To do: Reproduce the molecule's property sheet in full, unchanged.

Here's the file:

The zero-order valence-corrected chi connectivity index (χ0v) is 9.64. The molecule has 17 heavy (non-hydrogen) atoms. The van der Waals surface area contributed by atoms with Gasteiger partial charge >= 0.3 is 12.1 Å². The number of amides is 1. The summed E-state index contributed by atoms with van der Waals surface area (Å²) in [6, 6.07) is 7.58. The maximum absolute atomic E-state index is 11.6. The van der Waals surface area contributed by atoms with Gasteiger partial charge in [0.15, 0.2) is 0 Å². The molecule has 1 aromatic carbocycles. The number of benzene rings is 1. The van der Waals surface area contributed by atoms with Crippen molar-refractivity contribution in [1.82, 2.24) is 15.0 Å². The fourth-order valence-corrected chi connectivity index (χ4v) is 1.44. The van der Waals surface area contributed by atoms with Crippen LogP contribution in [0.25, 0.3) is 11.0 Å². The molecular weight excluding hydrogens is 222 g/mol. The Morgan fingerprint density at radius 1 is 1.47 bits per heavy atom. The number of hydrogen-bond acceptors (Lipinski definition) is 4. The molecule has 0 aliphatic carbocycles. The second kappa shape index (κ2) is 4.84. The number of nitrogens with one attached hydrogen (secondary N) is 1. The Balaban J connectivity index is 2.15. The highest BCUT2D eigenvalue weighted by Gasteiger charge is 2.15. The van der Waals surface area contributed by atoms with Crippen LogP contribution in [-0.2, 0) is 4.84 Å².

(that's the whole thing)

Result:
The zero-order valence-corrected chi connectivity index (χ0v) is 9.64. The molecule has 17 heavy (non-hydrogen) atoms. The van der Waals surface area contributed by atoms with Gasteiger partial charge >= 0.3 is 12.1 Å². The number of amides is 1. The summed E-state index contributed by atoms with van der Waals surface area (Å²) in [6, 6.07) is 7.58. The maximum absolute atomic E-state index is 11.6. The van der Waals surface area contributed by atoms with Gasteiger partial charge in [0.15, 0.2) is 0 Å². The molecule has 1 aromatic carbocycles. The number of benzene rings is 1. The van der Waals surface area contributed by atoms with Crippen molar-refractivity contribution in [1.82, 2.24) is 15.0 Å². The fourth-order valence-corrected chi connectivity index (χ4v) is 1.44. The van der Waals surface area contributed by atoms with Crippen LogP contribution in [0.25, 0.3) is 11.0 Å². The molecular weight excluding hydrogens is 222 g/mol. The Morgan fingerprint density at radius 1 is 1.47 bits per heavy atom. The number of hydrogen-bond acceptors (Lipinski definition) is 4. The molecule has 0 aliphatic carbocycles. The second kappa shape index (κ2) is 4.84. The number of nitrogens with one attached hydrogen (secondary N) is 1. The Balaban J connectivity index is 2.15. The highest BCUT2D eigenvalue weighted by Gasteiger charge is 2.15. The van der Waals surface area contributed by atoms with Crippen LogP contribution in [-0.2, 0) is 4.84 Å².